We can easily look back at our very recent history with rose tinted spectacles and ignore the fact that there have been many innocent lives taken by our governments and militaries in many conflicts.
Take for example the fire bombing of Tokyo in the Second World War - a campaign designed to maximise civilian casualties and maximise terror in the Japanese population, and which resulted in over 100,000 deaths.
Whether you consider this 'collateral and necessary' damage in order to reduce the Japanese industrial capability or not, the fact remains that hundreds of thousands of civilians (innocents) died as a result of US government policy.
And should we forget that the US is the only nation to have used nuclear weapons in war (and against civilians)?
Do the atrocities committed by the Japanese military in the Second World War, or the Nazi regime excuse atrocities committed by the Allies?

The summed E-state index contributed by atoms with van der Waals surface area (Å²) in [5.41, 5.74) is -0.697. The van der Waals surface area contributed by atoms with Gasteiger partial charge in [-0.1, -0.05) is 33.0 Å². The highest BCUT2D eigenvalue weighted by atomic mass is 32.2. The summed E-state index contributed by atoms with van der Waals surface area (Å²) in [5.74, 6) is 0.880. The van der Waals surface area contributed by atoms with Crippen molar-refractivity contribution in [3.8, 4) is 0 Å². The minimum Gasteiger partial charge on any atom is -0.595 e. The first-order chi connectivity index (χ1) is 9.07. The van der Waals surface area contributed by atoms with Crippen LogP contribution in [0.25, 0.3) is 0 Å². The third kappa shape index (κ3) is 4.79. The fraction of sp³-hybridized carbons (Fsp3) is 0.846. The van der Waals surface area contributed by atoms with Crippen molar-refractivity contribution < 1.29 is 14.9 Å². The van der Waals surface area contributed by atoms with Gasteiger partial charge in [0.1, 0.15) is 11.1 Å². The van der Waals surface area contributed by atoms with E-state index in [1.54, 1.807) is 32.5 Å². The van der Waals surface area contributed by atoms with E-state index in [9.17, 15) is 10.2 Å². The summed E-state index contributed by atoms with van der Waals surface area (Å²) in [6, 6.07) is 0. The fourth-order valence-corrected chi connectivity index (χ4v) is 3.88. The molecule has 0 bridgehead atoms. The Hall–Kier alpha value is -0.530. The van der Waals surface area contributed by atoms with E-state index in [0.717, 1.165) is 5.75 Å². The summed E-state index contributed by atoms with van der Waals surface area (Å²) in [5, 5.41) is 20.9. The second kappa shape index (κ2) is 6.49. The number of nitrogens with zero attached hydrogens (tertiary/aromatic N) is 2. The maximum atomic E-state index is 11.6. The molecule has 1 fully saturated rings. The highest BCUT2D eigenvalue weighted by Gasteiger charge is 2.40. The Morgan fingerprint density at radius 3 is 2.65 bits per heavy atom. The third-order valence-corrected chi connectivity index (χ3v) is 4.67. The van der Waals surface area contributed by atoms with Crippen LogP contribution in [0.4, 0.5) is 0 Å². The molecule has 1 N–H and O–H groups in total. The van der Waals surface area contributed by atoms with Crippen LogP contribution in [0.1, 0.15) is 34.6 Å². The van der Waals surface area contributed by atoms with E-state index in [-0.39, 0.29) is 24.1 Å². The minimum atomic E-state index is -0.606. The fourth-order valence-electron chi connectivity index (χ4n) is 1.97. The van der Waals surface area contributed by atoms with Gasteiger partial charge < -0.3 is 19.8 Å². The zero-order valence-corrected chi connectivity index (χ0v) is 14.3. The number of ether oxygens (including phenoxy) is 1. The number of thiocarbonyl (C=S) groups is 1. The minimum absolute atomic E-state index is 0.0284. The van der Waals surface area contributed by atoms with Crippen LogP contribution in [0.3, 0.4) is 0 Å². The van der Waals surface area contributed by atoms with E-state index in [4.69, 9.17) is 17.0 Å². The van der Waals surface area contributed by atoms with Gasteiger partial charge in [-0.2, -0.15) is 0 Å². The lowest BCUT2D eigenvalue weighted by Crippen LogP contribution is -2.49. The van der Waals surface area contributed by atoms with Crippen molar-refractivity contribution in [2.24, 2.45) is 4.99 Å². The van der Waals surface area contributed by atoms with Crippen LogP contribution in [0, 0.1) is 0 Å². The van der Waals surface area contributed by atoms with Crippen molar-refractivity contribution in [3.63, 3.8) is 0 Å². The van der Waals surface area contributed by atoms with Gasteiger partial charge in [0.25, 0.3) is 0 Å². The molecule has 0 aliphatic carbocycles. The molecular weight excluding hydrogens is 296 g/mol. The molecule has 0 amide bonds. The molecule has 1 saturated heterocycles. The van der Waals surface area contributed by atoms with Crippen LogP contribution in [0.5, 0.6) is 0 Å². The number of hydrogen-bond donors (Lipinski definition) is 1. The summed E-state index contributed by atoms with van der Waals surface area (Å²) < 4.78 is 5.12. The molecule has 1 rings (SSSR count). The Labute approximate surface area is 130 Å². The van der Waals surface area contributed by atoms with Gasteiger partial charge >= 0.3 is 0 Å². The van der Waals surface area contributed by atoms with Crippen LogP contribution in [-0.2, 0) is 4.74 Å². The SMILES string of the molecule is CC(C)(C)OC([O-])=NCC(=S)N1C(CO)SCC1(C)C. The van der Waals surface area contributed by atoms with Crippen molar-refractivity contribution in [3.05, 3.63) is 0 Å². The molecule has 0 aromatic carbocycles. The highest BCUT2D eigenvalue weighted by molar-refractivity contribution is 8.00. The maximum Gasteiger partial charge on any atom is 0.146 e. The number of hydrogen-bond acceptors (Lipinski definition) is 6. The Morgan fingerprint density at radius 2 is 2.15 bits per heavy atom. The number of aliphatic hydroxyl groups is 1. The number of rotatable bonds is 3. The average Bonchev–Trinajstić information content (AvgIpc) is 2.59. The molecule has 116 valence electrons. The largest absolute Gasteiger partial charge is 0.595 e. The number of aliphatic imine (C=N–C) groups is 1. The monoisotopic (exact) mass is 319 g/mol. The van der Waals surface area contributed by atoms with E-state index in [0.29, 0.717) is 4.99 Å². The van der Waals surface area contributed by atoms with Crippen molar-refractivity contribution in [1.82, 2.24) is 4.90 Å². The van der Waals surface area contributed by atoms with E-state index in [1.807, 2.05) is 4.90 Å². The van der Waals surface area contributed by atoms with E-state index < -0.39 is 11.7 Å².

In my opinion No.
An atrocity is an atrocity...period...
Should we not be striving to do that which is right?
Should we not be striving to break the ingrained cycles of hatred and violence that have penetrated human society?
Is this not the chance to begin to change, and to have our actions be the instigator of that change, so that we can live in a world that more and more is one of peace, harmony and love?
To say that this is a pipe dream is simply a matter of resignation. To stick with the status quo is weak.
Nothing great was ever achieved without struggle, and the greatest struggles are against our own biases and conditioning.
We can create change, and we can create a better world.
The time to start is now.
Let's make 9/11 that time. A time to forgive, a time to love, a time to try and better understand our fellow man and to realise that religion and spiritual traditions, if you cut away all the ritual, dogma and rigmarole are all concerned with the same end goal.
Let's cast our eyes to the moon and not get hung up on arguing about which is the 'right' finger to guide our gaze there!
[Note: Cliff will be hosting weekly spiritual meeting groups starting 22nd September 2010 ~ Click on EVENTS to find out more]
Pastor Terry Jones on CNN